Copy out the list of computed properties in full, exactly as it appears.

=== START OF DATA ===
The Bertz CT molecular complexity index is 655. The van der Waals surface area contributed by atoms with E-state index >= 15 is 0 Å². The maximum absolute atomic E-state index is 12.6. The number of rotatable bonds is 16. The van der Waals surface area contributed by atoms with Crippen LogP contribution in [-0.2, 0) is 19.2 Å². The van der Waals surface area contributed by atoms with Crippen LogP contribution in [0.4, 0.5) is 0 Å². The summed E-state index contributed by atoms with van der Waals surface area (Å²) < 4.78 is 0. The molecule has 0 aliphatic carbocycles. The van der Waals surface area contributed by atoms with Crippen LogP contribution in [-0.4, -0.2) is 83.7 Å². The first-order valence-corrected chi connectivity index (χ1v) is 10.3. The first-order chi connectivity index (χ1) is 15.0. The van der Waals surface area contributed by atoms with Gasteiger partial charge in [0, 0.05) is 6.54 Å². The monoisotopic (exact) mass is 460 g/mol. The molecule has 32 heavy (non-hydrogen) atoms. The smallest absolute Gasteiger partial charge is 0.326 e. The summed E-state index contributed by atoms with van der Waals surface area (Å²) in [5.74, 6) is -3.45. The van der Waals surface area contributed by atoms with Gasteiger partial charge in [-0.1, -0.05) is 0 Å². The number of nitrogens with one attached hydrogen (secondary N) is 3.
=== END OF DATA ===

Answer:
The Bertz CT molecular complexity index is 655. The van der Waals surface area contributed by atoms with E-state index >= 15 is 0 Å². The maximum absolute atomic E-state index is 12.6. The number of rotatable bonds is 16. The van der Waals surface area contributed by atoms with Crippen LogP contribution in [-0.2, 0) is 19.2 Å². The van der Waals surface area contributed by atoms with Crippen LogP contribution in [0.4, 0.5) is 0 Å². The summed E-state index contributed by atoms with van der Waals surface area (Å²) < 4.78 is 0. The molecule has 0 aliphatic carbocycles. The van der Waals surface area contributed by atoms with Crippen LogP contribution in [-0.4, -0.2) is 83.7 Å². The first-order valence-corrected chi connectivity index (χ1v) is 10.3. The first-order chi connectivity index (χ1) is 15.0. The van der Waals surface area contributed by atoms with Gasteiger partial charge in [0, 0.05) is 6.54 Å². The monoisotopic (exact) mass is 460 g/mol. The molecule has 32 heavy (non-hydrogen) atoms. The smallest absolute Gasteiger partial charge is 0.326 e. The summed E-state index contributed by atoms with van der Waals surface area (Å²) in [5.74, 6) is -3.45. The van der Waals surface area contributed by atoms with Gasteiger partial charge in [-0.1, -0.05) is 0 Å². The number of nitrogens with one attached hydrogen (secondary N) is 3.